Updated: May 29
This beauty made me dream there was a time
Long past and irrecoverable, a clime
Where any brook so radiant racing clear
Through buttercup and kingcup bright as brass
But gentle, nourishing the meadow grass
That leans and scurries in the wind, would bear
Another beauty, divine and feminine,
Child of the sun, a nymph whose soul unstained
Could love all day, and never hate or tire,
A lover of mortal or immortal kin.
And yet, rid of this dream, ere I had drained
Its poison, quieted was my desire
So that I only looked into the water,
Clearer than any goddess or man's daughter,
And hearkened while it combed the dark green hair
And shook the millions of the blossoms white
Of water-crowfoot, and curdled to one sheet
The flowers fallen from the chestnuts in the park
Far off. And sedge-warblers, clinging so light
To willow twigs, sang longer than the lark,
Quick, shrill or grating, a song to match the heat
Of the strong sun, nor less the water's cool,
Gushing through narrows, swirling in the pool.
Their song that lacks all words, all melody,
All sweetness almost, was dearer then to me
Than sweetest voice that sings in tune sweet words.
This was the best of May - the small brown birds
Wisely reiterating endlessly
What no man learnt yet, in or out of school.
Unlike many poems that Edward Thomas wrote during the first half of 1915, which drew from past experiences, often years before, Sedge-Warblers was written on the day he saw them "May 23 beyond Warnford" on the River Meon. The entry in his field note book (FNB80) continued: "Water crowfoot and marigolds iris leaf and clear swift combing water but no nymph only the sedgewarblers in willows more continuous than lark and dearer than sweetest voice singing sweetest words I know though often grating or shrill and always jerky and spasmlike with rare sweet gentle iterations and 3 or 4 together in turns."
Below this entry he jotted down the beginning of a poem: "Long ago it would have borne a nymph/ w(ith) cloudless clear soul/ Now it drifts the chestnut petals from the distant park/ She could/ Love all day long and never hate or tire/ the best of May/ Buttercups brighter than brass/ but? soft."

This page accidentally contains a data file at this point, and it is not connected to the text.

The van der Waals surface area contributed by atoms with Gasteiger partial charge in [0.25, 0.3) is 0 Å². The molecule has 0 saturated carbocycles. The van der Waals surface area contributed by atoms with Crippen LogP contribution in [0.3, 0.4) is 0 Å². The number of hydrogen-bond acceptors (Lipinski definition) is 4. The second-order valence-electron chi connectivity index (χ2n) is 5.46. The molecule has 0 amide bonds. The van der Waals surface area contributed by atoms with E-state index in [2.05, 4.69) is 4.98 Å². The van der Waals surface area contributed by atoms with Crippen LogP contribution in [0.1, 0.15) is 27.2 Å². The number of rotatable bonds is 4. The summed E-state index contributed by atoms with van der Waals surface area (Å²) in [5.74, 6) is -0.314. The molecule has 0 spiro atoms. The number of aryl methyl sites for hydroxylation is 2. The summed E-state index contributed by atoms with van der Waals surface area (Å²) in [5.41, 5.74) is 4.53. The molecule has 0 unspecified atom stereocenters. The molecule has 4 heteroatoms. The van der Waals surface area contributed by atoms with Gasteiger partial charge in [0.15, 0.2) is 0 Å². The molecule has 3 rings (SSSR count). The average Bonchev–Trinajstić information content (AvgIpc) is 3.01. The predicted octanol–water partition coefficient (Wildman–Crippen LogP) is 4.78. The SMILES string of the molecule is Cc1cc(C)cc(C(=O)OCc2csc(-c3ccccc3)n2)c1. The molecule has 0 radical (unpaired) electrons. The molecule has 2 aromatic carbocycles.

Much of the poem he wrote later that day having returned home was based on this entry.
According to a letter to Robert Frost also written on May 23, ET had been on a bike ride with his elder daughter, Bronwen:
"It seemed that I had dried up, owing to Marlborough, but I have done a thing today. I shall send [the poem] if I find time to copy it. It came of a Sunday with no work but a cycle ride with Bronwen. It is devilish like habit, but I am all rules & evasions."
ET had always disliked Sundays from childhood. In his autobiography "The Childhood of Edward Thomas" he wrote of how as an adult he still had "a profound detestation of Sunday in whatever part of England or Wales it overtakes me." The habit and the rules were probably keeping Sundays free from work. He was writing the biography of the Duke of Marlborough, a suitable patriotic historic subject for the first year of the war. His reference to evasions point to his dislike of the task in hand, which he had been hard at for several weeks. This Sunday was to prove more productive than many.
ET had visited the Meon valley on a few occasions since he and his family had moved to Hampshire in 1906. A favourite destination was Old Winchester Hill with its magnificent views of the valley and Beacon Hill and other South Downs heights heading west towards Winchester.